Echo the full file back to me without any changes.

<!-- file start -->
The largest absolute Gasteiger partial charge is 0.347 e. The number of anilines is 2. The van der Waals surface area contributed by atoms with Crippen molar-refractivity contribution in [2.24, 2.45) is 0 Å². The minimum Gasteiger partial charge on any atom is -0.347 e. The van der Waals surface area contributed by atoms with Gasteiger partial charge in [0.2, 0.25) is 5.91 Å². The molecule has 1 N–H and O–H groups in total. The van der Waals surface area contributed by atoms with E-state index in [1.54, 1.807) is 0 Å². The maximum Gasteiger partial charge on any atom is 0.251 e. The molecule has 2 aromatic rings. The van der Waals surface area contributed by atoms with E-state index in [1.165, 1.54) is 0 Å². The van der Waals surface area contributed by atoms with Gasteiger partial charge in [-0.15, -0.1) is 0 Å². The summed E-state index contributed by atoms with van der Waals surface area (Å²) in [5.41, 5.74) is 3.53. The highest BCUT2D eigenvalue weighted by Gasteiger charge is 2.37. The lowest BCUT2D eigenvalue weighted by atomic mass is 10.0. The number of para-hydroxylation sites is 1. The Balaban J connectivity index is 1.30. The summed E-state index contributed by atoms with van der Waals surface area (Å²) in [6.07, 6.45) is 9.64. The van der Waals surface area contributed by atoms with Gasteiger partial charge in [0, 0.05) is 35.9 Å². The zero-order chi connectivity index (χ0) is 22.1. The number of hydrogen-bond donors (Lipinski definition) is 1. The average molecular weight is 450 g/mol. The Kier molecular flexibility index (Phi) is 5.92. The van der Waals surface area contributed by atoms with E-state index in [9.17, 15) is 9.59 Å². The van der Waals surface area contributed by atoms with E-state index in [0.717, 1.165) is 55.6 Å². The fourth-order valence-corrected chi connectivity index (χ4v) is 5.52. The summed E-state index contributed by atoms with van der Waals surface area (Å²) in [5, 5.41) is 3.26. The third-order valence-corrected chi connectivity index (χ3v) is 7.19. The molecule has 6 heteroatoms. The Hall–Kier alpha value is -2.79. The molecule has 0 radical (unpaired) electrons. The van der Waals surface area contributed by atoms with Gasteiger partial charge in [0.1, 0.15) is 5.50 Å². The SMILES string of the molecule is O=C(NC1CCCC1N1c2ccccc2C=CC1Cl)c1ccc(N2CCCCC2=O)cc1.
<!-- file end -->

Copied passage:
The largest absolute Gasteiger partial charge is 0.347 e. The number of anilines is 2. The van der Waals surface area contributed by atoms with Crippen molar-refractivity contribution in [2.24, 2.45) is 0 Å². The minimum Gasteiger partial charge on any atom is -0.347 e. The van der Waals surface area contributed by atoms with Gasteiger partial charge in [0.2, 0.25) is 5.91 Å². The molecule has 1 N–H and O–H groups in total. The van der Waals surface area contributed by atoms with E-state index in [1.54, 1.807) is 0 Å². The maximum Gasteiger partial charge on any atom is 0.251 e. The molecule has 2 aromatic rings. The van der Waals surface area contributed by atoms with E-state index in [1.165, 1.54) is 0 Å². The van der Waals surface area contributed by atoms with Gasteiger partial charge in [-0.15, -0.1) is 0 Å². The summed E-state index contributed by atoms with van der Waals surface area (Å²) in [5.41, 5.74) is 3.53. The highest BCUT2D eigenvalue weighted by Gasteiger charge is 2.37. The lowest BCUT2D eigenvalue weighted by atomic mass is 10.0. The number of para-hydroxylation sites is 1. The Balaban J connectivity index is 1.30. The summed E-state index contributed by atoms with van der Waals surface area (Å²) in [6.07, 6.45) is 9.64. The van der Waals surface area contributed by atoms with Gasteiger partial charge in [0, 0.05) is 35.9 Å². The zero-order chi connectivity index (χ0) is 22.1. The number of hydrogen-bond donors (Lipinski definition) is 1. The average molecular weight is 450 g/mol. The Kier molecular flexibility index (Phi) is 5.92. The van der Waals surface area contributed by atoms with E-state index in [9.17, 15) is 9.59 Å². The van der Waals surface area contributed by atoms with E-state index in [0.717, 1.165) is 55.6 Å². The fourth-order valence-corrected chi connectivity index (χ4v) is 5.52. The summed E-state index contributed by atoms with van der Waals surface area (Å²) in [5, 5.41) is 3.26. The third-order valence-corrected chi connectivity index (χ3v) is 7.19. The molecule has 6 heteroatoms. The Hall–Kier alpha value is -2.79. The molecule has 0 radical (unpaired) electrons. The van der Waals surface area contributed by atoms with Gasteiger partial charge in [0.1, 0.15) is 5.50 Å². The SMILES string of the molecule is O=C(NC1CCCC1N1c2ccccc2C=CC1Cl)c1ccc(N2CCCCC2=O)cc1.